How do you use differentials and the function #f(x,y) = arctan(x*y^2)# to approximate the value of f(0.94, 1.17)?

Answer 1

#L(x,y)=0.92539816#. See below.

If we stay near the point of tangency (#x_0,y_0#), then the tangent plane serves as a linear approximation of #f(x,y)#.

The tangent plane is given by:

#z=f(x_0,y_0)+f_x(x_0,y_0)(x-x_0)+f_y(x_0,y_0)(y-y_0)#

And so we have:

#z=f(x_0,y_0)+f_x(x_0,y_0)(x-x_0)+f_y(x_0,y_0)(y-y_0)=L(x,y)#
Where #L(x,y)# is the linear approximation of #f(x,y)#. Essentially, when #(x,y)~~(x_0,y_0)#, then #f(x,y)~~L(x,y)#.
Given that #f(x,y)=arctan(x*y^2)#, we can use linear approximation to estimate #f(0.94,1.17)#.
First, we pick "nice" points for the approximation which are near the original #x# and #y# values. Integers are great choices. Given #x=0.94# and #y=1.17#, I would use #x_0=1# and #y=1#. These are much more pleasant to work with.
#f(x,y)=arctan(x*y^2)#
We take the partial derivative of the function with respect to #x#:
#(del)/(delx)=y^2/(x^2y^4+1)#
Then with respect to #y#:
#(del)/(dely)=(2xy)/(x^2y^4+1)#
Now, just as we do when finding the tangent plane, we calculate #f_x(x_0,y_0)#, #f_y(x_0,y_0)#, and #f(x_0,y_0)#. From above, we've chosen #(x_0,y_0)=(1,1)#.
#f_x(1,1)=(1^2)/(2)=0.5#
#f_y(1,1)=2/2=1#
#f(1,1)=arctan(1)=pi/4#

Revisiting our equation for the tangent plane:

#z=f(x_0,y_0)+f_x(x_0,y_0)(x-x_0)+f_y(x_0,y_0)(y-y_0)#

Putting in our values:

#z=pi/4+0.5(x-1)+1(y-1)#
#=>z=pi/4+x/2-1/2+y-1#
#=>z=x/2+y+pi/4-3/2#
Where #z=L(x,y)=>L(x,y)=x/2+y+pi/4-3/2#.
This means that when #(x,y)# is close to #(1,1)#, #arctan(x*y^2)~~x/2+y+pi/4-3/2#.
Finally, our linear approximation is found by putting the actual #x# and #y# values into the equation we found for #L(x,y)#:
#f(0.94,1.17)~~(0.94/2)+1.17+pi/4-3/2=0.92539816#
We can check the accuracy of our approximation by comparing it to the actual value of #arctan(x*y^2)# for #(0.94,1.17)#.
#f(0.94,1.17)=arctan((0.94)*(1.17)^2)#
#f(0.94,1.17)=0.910149371#
This is quite close to our approximation, with a difference of about #1.7%#.
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Answer 2

To approximate the value of ( f(0.94, 1.17) ) using differentials, we'll use the total differential formula:

[ df = \frac{\partial f}{\partial x}dx + \frac{\partial f}{\partial y}dy ]

First, we find the partial derivatives of ( f(x, y) = \arctan(xy^2) ) with respect to ( x ) and ( y ):

[ \frac{\partial f}{\partial x} = \frac{y^2}{1 + (xy^2)^2} ] [ \frac{\partial f}{\partial y} = \frac{2xy}{1 + (xy^2)^2} ]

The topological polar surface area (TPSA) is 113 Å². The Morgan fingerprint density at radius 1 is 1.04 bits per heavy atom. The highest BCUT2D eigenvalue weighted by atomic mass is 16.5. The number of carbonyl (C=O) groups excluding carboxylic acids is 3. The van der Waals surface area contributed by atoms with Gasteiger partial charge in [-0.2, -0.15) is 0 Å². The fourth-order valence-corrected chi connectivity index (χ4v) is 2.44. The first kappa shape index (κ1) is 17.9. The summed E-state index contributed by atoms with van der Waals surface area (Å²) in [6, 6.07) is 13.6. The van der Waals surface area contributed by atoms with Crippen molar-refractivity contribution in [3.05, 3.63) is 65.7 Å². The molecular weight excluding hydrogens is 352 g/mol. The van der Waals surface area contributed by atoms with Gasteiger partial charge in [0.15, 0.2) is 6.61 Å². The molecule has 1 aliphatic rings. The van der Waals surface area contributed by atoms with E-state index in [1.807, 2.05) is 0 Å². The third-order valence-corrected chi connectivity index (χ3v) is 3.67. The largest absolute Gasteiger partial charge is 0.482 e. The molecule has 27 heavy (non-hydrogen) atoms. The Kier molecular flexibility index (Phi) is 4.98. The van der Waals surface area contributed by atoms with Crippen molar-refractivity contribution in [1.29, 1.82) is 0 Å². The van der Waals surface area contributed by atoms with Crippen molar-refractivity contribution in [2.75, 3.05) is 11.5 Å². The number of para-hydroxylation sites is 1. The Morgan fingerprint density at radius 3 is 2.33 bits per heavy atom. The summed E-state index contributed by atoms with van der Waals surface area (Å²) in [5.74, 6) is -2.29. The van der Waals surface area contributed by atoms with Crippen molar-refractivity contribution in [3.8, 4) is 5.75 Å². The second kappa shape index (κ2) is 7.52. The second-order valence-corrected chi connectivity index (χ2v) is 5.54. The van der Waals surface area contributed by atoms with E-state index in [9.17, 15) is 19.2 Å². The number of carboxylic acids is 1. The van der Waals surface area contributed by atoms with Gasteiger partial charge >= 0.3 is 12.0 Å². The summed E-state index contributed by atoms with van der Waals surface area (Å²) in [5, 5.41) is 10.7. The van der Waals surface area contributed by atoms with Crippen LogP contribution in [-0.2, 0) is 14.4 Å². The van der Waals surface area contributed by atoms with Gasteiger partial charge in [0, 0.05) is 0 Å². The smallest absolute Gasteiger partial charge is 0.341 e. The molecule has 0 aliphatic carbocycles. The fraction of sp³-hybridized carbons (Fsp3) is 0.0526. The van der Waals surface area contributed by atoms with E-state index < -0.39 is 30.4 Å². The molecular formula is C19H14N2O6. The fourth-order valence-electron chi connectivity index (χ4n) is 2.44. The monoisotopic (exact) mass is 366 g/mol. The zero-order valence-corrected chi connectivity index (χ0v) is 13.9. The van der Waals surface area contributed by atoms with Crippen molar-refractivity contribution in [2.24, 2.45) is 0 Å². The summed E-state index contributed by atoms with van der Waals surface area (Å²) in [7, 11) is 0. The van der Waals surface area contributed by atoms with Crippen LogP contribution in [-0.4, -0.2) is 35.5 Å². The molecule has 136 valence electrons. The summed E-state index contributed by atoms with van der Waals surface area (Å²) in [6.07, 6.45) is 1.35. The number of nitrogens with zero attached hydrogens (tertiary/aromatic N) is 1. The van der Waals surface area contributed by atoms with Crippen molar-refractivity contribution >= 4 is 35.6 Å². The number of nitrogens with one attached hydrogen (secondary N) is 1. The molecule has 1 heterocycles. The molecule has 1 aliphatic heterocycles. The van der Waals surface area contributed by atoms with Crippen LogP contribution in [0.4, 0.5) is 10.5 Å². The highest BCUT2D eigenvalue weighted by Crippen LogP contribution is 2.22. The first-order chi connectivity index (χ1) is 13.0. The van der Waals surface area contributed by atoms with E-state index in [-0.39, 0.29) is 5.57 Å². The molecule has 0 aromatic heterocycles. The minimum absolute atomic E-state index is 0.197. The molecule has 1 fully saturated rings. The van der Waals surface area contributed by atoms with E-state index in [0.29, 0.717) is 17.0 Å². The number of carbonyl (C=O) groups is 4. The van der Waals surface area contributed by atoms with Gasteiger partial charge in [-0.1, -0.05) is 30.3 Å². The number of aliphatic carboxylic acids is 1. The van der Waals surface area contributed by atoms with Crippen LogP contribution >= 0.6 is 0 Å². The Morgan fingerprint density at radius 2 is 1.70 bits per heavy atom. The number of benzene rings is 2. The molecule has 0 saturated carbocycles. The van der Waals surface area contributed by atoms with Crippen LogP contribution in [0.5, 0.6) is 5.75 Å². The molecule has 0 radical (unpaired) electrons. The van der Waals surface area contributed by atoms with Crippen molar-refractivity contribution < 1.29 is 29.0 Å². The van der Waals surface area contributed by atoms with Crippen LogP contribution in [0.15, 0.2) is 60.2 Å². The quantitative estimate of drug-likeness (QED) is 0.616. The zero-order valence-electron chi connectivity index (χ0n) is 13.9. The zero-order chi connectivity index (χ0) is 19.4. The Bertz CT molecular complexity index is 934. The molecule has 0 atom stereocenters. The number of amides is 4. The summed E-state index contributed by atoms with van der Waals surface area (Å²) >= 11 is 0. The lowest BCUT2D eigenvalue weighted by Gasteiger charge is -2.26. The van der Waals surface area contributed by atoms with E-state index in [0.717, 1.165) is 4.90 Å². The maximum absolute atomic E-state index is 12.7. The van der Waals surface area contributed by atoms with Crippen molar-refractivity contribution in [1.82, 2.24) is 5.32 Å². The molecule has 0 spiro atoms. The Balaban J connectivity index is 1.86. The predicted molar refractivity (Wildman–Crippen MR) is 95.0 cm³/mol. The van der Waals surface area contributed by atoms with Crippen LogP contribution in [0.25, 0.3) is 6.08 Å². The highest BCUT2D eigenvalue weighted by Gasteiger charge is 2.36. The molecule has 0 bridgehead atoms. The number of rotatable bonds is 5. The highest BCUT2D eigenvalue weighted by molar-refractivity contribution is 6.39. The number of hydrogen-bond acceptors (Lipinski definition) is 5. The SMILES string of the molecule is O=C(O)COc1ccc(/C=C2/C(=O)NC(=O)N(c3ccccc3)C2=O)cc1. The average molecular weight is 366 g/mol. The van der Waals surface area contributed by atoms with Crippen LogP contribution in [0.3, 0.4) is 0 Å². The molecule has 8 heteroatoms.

Then, we'll evaluate these partial derivatives at the point ( (0.94, 1.17) ) and compute ( dx ) and ( dy ) by taking the differences between the given point and the nearby point ( (x, y) ):

[ dx = 0.94 - 0.94 = 0 ] [ dy = 1.17 - 1.17 = 0 ]

Now, we'll substitute the values into the formula to find the approximate value of ( df ):

[ df = \frac{1.17^2}{1 + (0.94 \times 1.17^2)^2} \times 0 + \frac{2 \times 0.94 \times 1.17}{1 + (0.94 \times 1.17^2)^2} \times 0 ]

[ df = 0 ]

Therefore, the approximate value of ( f(0.94, 1.17) ) using differentials is ( 0 ).

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Answer from HIX Tutor

When evaluating a one-sided limit, you need to be careful when a quantity is approaching zero since its sign is different depending on which way it is approaching zero from. Let us look at some examples.

When evaluating a one-sided limit, you need to be careful when a quantity is approaching zero since its sign is different depending on which way it is approaching zero from. Let us look at some examples.

When evaluating a one-sided limit, you need to be careful when a quantity is approaching zero since its sign is different depending on which way it is approaching zero from. Let us look at some examples.

When evaluating a one-sided limit, you need to be careful when a quantity is approaching zero since its sign is different depending on which way it is approaching zero from. Let us look at some examples.

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